A tidal wave of innovation can start with one tweet.
Or in this case, it can start before the campaign even begins, as Dave Hakkens of the Netherlands discovered last week.
If you haven’t heard of Phonebloks, it’s a pretty revolutionary concept that’s both complex and simple. It also might just transform the business model behind hardware commoditization in the mobile device industry. If you’re old enough to remember a time when a TV or (gasp) VCR could be taken to a repair shop, you’ll intuitively grasp this concept. Waste not, want not. Why throw out an entire device just because one part is broken or old?
Phonebloks + Social Media Reach
What does this have to do with social media reach? Simple. This campaign wasn’t prepared by a company, an agency, or an industry group. It was prepared by one guy (Dave Hakkens) with an idea and some creative skills. Mind you, the quality of the creative isn’t low budget or produced with a handycam – Mr. Hakkens is clearly a talented individual.
What was the effect of the campaign?
This campaign has a singular goal: global awareness. By using the service Thunderclap.it, supporters can ‘donate’ their social reach to Phonebloks. This means that on campaign day (October 29th, 2013), the Thunderclap.it service will syndicate the campaign message through the social media account of every person who has signed up.
The first goal for support was 500 signups on Thunderclap.it. That was eclipsed within minutes of the launch. The second goal was 10,000 (eclipsed within hours). The third? 50,000. Again, blown by within a matter of hours. In fact, the campaign has been so successful that the goal just keeps getting revised upwards. The outpouring of support also knocked phonebloks.com offline, and even caused a short service outage on thunderclap.it. The current campaign goal is 650,000 supporters (achieved this morning). Doubtless, it will be nudged upwards again.
What’s the flowthrough effect of having 650,000 supporters for this campaign on thunderclap.it? When the campaign executes on October 29th, it will certainly be trending globally on Twitter. It will likely also make the rounds on Facebook and Google+, which will attract significant media attention in both the tech press and from more conventional media outlets. Due to the network effect of social media, the current crop of 653,175 signups will expose this message to some 248 million people worldwide on launch day. Currently, the campaign concept video has over 12 million views on YouTube.
Guaranteed, there will be significantly more supporters by October 29th. If this impressive rate of growth in signups continues, there may be upwards of 5 million supporters by October 29th. This would potentially give the campaign enough reach to expose the messaging to every social media user on the planet. This claim assumes an average network reach of 379 people per social media user, and the accuracy of the latest eMarketer research that pegs the total number of social media users globally at around 1.73 billion.
Phonebloks + Innovation
In closing, there are two important things to take away from this whole affair:
- Content spreads like wildfire when the idea behind it is usable (or has utility) and is exciting (or relevant).
- Ditch the idea that what Dave Hakkens envisions is a better phone. It’s not a phone at all, but a mobile computing hardware platform that can be modularly upgraded. In terms of device utility, this is apples (the “smartphone” as we know it) compared to an apple orchard (Phonebloks).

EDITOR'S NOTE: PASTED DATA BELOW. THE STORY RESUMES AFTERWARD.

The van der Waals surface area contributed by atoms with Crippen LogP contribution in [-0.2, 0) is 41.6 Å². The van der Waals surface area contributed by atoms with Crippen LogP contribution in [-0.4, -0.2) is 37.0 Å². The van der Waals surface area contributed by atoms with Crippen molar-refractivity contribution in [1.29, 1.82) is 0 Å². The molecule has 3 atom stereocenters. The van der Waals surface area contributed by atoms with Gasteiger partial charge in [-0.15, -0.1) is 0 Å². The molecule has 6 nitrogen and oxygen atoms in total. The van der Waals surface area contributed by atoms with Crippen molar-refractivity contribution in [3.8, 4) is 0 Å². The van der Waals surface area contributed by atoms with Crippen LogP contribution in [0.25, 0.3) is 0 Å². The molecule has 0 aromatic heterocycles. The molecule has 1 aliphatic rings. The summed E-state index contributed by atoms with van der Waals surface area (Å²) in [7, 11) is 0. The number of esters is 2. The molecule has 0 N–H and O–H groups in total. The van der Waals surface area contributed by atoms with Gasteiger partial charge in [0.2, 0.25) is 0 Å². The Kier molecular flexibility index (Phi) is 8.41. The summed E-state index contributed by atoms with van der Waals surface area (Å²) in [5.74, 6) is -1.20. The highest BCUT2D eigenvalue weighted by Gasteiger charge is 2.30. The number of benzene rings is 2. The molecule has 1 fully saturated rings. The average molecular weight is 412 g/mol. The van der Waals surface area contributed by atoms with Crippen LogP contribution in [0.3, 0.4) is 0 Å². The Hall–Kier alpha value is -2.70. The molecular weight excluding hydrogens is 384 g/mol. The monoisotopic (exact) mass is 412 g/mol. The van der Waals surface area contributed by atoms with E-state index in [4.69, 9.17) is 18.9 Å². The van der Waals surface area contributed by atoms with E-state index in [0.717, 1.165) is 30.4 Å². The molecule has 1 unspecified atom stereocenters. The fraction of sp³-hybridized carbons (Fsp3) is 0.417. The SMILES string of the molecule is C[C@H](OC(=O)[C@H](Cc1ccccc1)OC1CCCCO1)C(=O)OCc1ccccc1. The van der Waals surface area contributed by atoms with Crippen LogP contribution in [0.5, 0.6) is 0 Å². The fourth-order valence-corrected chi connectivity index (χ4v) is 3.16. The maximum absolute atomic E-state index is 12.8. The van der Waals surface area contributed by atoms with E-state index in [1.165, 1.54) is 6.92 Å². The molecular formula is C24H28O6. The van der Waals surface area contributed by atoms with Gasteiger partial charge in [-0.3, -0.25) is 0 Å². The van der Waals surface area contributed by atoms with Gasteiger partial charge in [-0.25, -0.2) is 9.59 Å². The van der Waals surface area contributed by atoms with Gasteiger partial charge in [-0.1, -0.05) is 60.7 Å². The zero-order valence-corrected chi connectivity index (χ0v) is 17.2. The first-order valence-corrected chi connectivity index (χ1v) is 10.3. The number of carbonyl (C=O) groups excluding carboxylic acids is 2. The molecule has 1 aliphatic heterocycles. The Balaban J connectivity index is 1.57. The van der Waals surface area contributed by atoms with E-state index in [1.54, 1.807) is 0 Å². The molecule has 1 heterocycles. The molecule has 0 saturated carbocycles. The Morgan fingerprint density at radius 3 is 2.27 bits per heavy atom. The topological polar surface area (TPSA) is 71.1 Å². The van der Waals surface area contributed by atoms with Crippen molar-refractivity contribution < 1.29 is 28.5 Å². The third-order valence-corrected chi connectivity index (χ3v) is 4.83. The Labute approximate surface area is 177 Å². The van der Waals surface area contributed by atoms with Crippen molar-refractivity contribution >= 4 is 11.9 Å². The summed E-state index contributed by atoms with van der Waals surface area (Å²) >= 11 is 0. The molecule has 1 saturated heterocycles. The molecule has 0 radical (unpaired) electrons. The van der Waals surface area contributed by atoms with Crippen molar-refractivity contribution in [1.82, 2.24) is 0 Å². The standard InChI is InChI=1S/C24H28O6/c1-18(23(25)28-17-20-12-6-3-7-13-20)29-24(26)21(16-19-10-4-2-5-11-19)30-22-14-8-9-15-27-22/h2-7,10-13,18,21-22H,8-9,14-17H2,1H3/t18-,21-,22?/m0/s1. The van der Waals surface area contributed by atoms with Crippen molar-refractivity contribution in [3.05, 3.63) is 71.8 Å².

Perhaps there’s also a third thing to take away; though, it’s more of a personal opinion.
Apple, Samsung, other premium electronics hardware brands in this space, and the established carrier ecosystem have a vested interest in an idea like Phonebloks never becoming a commercial reality. It’s too much of a shift from the status quo and predictable business models with (somewhat) predictable margins. However, this idea is far bigger than a customizable hardware platform for consumer smartphones. Again, if we ditch the idea that Phonebloks is about smartphones, we’re intellectually free to realize that what Dave Hakkens and Phonebloks proposes is really a modular mobile computing hardware platform. What’s the difference? Well, under the latter, who says that a “blok” for making phone calls over a cellular network even has to be a part of the device configuration?
As Phonebloks proposes, an open ‘exchange’ or marketplace selling hardware blocks would be open to any company wanting to sell their products for the Phonebloks platform (somewhat like iTunes, or the Makerbot marketplace Thingiverse). This isn’t necessarily just for consumer-oriented devices, either.
Consider Alternative Possibilities
Why not produce and sell a blok + app that allows small business owners to unpack physical inventory and mark it as received via an infrared scanner ‘blok’?
What if there was a ‘blok’ allowing a scientist to capture and analyze trace elements in the atmosphere (ie, smog?).
What about a payments ‘blok’ allowing an individual to make purchases via NFC or RFID for any stored credit card information?
What about a physical token allowing authorized access to secure or sensitive areas inside research or government facilities?
Or, a physical token allowing access to your home via an RFID tag combined with a fingerprint scanner? (the token scans your fingerprint to ensure that you’re you, and the RFID tag transmits the unlock signal to your front door)
If we look beyond the narrow scope of defining Phonebloks as a consumer telephony device and view it as the modular mobile computing platform that it is, this idea just might have a chance at reaching commercialization in the phase of opposition from established heavyweights. Eventually, the heavyweights may even realize that the current practice of treating hardware as a loss-leader to bring in SaaS revenue is nearly infinitely scalable on a platform like Phonebloks.